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We would like to set:

  1. all our cookies (session id, etc.) as "httponly"
  2. all security (session token, "remember me", etc.) cookies as "secure"

Except compatiblity issues, what are the know problems to use httponly and secure cookies?

Does Google bot support/like them? Are there some blocking issues/bugs with some browsers?

I have seen well known websites not using "httponly" and "secure" for important cookies. Negligence? Technical reason?

Note 1: the question is not related to security. We know why we need to set "httponly" and/or "secure". But as some well known websites not using https do not set these 2 attributes on sensitive cookies, we were trying to understand which reason is more important than security (compatibility, bug, SEO, etc).

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3 Answers 3

up vote 1 down vote accepted

It really depends on the data you are storing. If your site doesn't use an SSL cert this is easy. Everything would go in httpOnly cookies or session variables. You would decide that based on whether the data you were storing is sensitive. If it's storing the user background color choice then httpOnly is really always fine. It it's storing something which could potentially be dangerous in the wrong hands then you want to use a session. The session ID itself doesn't need to be encrypted though.

The problem with secure cookies is that they can be cracked with enough time. For this reason they are never considered good for high security. That being said, they do offer a sort of medium security that when properly used can save your server resources. If you have a reasonably well powered server then I would suggest sticking to session variables. But in the right situation a secure cookie is useful. If your app needs a lot of client side data (from a ajax DB front end for example) then storing that data in a secure cookie which expires at the end of the session may be a great idea.

A good rule of thumb is that if the page needs to use SSL then so should the cookies. The cookies are no less secure than the page. That goes for httpOnly and secure cookies. Also, secure cookies are a greater security risk only when they don't expire because that give a potential hacker longer to find them.

UPDATE: Negligence seems likely but it could also just be because the server is overburdened and it'd be too much overhead to run SSL for all of that. This seems unlikely though because modern CPUs have dramatically sped up SSL encryption. I do think that there is a limitation in that if the user is accessing your site using http then secure cookies will not be visible (or at least wont always work in all browsers). I've had trouble with that in the past but others seem to think that it works fine. Personally, I use SSL on nearly every site I run where someone has to log in; just to be safe. It probably isn't the greenest thing to do but makes me sleep better. I'd say that as long as you can do it you should use SSL and secure cookies and always use httpOnly unless you can't.

And as another poster has already mentioned search bots typically ignore cookies. You can check for GOOGLEBOT in the request header to display content to Google as if it is logged in (but that sort of defeats the point of hiding content until someone logs in).

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Thank you for your answer and sorry for my question not being clear enough. I have added a note to clarify it. –  Toto Sep 19 '13 at 1:00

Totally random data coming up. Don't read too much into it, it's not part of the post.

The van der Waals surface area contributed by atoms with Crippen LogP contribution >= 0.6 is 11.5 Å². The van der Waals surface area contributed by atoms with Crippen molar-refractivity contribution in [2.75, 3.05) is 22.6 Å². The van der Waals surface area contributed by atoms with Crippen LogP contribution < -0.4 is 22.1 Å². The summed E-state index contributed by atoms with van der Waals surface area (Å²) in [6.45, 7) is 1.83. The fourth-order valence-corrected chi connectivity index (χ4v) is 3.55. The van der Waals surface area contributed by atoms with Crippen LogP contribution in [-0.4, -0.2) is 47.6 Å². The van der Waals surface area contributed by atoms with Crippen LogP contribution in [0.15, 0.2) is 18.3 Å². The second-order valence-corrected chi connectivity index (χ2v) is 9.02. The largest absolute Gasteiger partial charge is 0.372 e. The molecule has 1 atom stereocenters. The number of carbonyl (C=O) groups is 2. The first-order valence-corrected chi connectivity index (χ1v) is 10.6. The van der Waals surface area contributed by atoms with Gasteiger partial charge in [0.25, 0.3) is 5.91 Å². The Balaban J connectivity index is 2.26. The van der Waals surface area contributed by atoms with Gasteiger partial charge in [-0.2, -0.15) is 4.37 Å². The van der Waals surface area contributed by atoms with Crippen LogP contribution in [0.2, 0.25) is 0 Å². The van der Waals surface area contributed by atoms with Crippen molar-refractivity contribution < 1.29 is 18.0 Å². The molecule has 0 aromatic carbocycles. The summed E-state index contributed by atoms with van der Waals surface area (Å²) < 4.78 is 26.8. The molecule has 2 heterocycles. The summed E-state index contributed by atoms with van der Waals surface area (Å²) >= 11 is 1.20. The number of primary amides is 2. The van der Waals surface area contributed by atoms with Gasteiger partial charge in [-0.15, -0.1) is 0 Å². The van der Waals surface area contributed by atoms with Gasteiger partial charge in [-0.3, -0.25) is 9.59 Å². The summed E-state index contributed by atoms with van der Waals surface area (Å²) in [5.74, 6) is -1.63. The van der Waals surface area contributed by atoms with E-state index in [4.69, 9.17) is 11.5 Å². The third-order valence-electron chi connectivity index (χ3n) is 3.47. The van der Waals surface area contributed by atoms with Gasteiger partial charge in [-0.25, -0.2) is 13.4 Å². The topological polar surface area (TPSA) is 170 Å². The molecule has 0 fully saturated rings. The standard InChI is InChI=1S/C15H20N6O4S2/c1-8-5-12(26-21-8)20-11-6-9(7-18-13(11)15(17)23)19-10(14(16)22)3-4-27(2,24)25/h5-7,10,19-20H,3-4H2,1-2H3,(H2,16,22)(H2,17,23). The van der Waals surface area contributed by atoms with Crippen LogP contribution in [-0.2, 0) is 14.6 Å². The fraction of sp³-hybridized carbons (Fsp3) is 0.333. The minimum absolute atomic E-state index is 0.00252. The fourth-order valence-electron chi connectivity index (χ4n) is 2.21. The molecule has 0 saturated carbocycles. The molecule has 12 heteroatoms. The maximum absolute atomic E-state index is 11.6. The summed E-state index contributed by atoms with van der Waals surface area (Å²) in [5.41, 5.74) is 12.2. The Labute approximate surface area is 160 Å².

There aren't any real problems adding the httpOnly flag when setting a cookie. It only works if a browser supports the flag.

A list of browsers which support it can be found at https://www.owasp.org/index.php/HTTPOnly#Browsers_Supporting_HttpOnly

Googlebot has nothing to do with cookies

It's not negligence if a site doesn't use a secure cookie, at least most of the time. There are many reasons a cookie would be used over a session and or a session used rather than a cookie.

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Google has a lot to do with cookies when crawling. To be clearer about he last point, I was speaking about session hijacking/fixing. –  Toto Sep 18 '13 at 12:58

The httponly flag just indicates that a browser should not allow to alter the cookie with javascript. This is only a browser thing and there is no sane reason, why a search engine should handle such pages differently. Whenever you don't need to access the cookie per javascript (probably in most cases), you should use this flag. Not using it is just lazyness in my opinion.

The Secure flag only makes sense on HTTPS sites of course. The well known non-HTTPS sites you mentioned, cannot use this flag, because the browser would not send back the cookie. Again this is a browser thing, a search engine could easily send back this secure cookie through HTTPS, though the content that requires a secure session is normally not what you want to find in a search engine. So the question is more, whether content of the page depends on the secure cookie or not.

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A session id cookie must at least be httponly and secure to prevent session hijacking. So why is SO not using secure for exemple? –  Toto Sep 19 '13 at 19:30
    
@Toto - Because they do not use HTTPS at all. You cannot use the Secure flag on a HTTP site, the cookie would not be sent back by the browser and you would loose the session. And yes, a site cannot be secure without HTTPS, but SO is not considered to be a site with critical data, and SSL is not for free. –  martinstoeckli Sep 19 '13 at 19:38

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